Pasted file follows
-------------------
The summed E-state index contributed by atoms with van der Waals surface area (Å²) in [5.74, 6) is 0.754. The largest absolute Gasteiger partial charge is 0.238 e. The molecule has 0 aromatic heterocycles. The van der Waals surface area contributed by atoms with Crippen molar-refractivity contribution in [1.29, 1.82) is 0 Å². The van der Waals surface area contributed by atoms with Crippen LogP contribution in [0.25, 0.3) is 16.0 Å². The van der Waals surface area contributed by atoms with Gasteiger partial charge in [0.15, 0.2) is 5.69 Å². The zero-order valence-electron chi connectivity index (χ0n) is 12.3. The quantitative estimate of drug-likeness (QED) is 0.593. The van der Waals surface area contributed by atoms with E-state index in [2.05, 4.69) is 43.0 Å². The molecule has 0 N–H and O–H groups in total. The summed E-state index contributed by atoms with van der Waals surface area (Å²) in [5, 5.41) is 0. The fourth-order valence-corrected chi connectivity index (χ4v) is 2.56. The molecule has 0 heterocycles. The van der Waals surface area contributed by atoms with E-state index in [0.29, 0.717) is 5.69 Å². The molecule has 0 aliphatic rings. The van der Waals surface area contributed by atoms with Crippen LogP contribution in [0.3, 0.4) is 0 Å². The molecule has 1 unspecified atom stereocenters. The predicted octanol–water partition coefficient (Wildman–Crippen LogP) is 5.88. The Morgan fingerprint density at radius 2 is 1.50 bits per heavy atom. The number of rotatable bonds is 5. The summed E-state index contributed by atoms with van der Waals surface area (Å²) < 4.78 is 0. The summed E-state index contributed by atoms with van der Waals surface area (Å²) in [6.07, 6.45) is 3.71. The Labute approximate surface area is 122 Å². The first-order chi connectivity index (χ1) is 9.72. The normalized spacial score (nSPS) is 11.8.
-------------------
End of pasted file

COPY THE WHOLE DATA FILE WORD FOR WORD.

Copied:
The summed E-state index contributed by atoms with van der Waals surface area (Å²) in [5.74, 6) is 0.754. The largest absolute Gasteiger partial charge is 0.238 e. The molecule has 0 aromatic heterocycles. The van der Waals surface area contributed by atoms with Crippen molar-refractivity contribution in [1.29, 1.82) is 0 Å². The van der Waals surface area contributed by atoms with Crippen LogP contribution in [0.25, 0.3) is 16.0 Å². The van der Waals surface area contributed by atoms with Gasteiger partial charge in [0.15, 0.2) is 5.69 Å². The zero-order valence-electron chi connectivity index (χ0n) is 12.3. The quantitative estimate of drug-likeness (QED) is 0.593. The van der Waals surface area contributed by atoms with E-state index in [2.05, 4.69) is 43.0 Å². The molecule has 0 N–H and O–H groups in total. The summed E-state index contributed by atoms with van der Waals surface area (Å²) in [5, 5.41) is 0. The fourth-order valence-corrected chi connectivity index (χ4v) is 2.56. The molecule has 0 heterocycles. The van der Waals surface area contributed by atoms with E-state index in [0.29, 0.717) is 5.69 Å². The molecule has 0 aliphatic rings. The van der Waals surface area contributed by atoms with Crippen LogP contribution in [0.3, 0.4) is 0 Å². The molecule has 1 unspecified atom stereocenters. The predicted octanol–water partition coefficient (Wildman–Crippen LogP) is 5.88. The Morgan fingerprint density at radius 2 is 1.50 bits per heavy atom. The number of rotatable bonds is 5. The summed E-state index contributed by atoms with van der Waals surface area (Å²) < 4.78 is 0. The summed E-state index contributed by atoms with van der Waals surface area (Å²) in [6.07, 6.45) is 3.71. The Labute approximate surface area is 122 Å². The first-order chi connectivity index (χ1) is 9.72. The normalized spacial score (nSPS) is 11.8.